The Ministry of Defence have issued a statement following the ruling by the European Court of Human Rights that some Gurkha veterans will not be entitled to pension parity with other British Army veterans.
An MoD spokesperson said: "The government welcomes the decision of the European Court of Human Rights which supports previous rulings by the UK Courts.
"For most Gurkhas, the Gurkha Pension Scheme provides a pension of an equal value to that of their British counterparts with identical periods of service.
"Gurkhas are amongst the best and the bravest and we will continue to honour and reward their commitment and sacrifice under our existing arrangements."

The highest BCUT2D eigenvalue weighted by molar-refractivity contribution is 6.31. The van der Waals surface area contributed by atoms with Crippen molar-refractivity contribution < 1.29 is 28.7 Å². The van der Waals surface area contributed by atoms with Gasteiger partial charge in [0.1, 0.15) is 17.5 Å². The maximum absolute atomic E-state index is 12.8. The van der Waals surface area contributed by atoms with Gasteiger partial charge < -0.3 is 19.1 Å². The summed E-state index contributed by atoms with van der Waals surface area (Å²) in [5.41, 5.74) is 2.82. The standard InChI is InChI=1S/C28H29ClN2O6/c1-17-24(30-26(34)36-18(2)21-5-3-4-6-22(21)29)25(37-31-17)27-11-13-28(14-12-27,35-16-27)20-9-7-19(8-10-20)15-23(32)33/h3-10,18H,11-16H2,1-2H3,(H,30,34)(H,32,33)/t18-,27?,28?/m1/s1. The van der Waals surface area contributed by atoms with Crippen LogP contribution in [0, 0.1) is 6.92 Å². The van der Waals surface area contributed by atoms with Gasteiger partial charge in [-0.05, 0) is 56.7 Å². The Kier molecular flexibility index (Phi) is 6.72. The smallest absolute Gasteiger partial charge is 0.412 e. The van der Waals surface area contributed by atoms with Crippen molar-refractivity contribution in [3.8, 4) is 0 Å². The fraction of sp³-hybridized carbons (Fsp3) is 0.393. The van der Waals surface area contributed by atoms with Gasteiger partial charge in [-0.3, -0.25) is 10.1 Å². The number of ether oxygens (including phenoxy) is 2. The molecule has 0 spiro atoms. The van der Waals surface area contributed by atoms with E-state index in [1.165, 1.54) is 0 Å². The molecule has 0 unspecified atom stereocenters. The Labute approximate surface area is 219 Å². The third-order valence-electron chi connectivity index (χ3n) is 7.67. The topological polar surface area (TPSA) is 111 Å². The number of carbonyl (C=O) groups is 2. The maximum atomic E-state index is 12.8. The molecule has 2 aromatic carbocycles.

The case, taken to the European Court of Human Rights by the British Gurkhas Welfare Society (BGWS), was launched back in 2011 after being rebuffed in a UK court test case.
Prior to 1997 Gurkhas had a different pension scheme from other soldiers, with their pensions worth between a third to half of their non-Gurkha colleagues.
In 1997 their pensions were brought in line with those of other soldiers and a decade later it was announced that they could transfer their pension schemes from the original Gurkha pension scheme to that of the regular Armed Forces Pension Scheme.
The government says those Gurkhas stuck on the old scheme are provided with a good standard of living in Nepal and that their pensions remain double the top rate of equivalent Indian Army veterans. On top of which £5 million of funding from Libor fines has also been made available to increase welfare payments for needy Gurkha veterans and widows.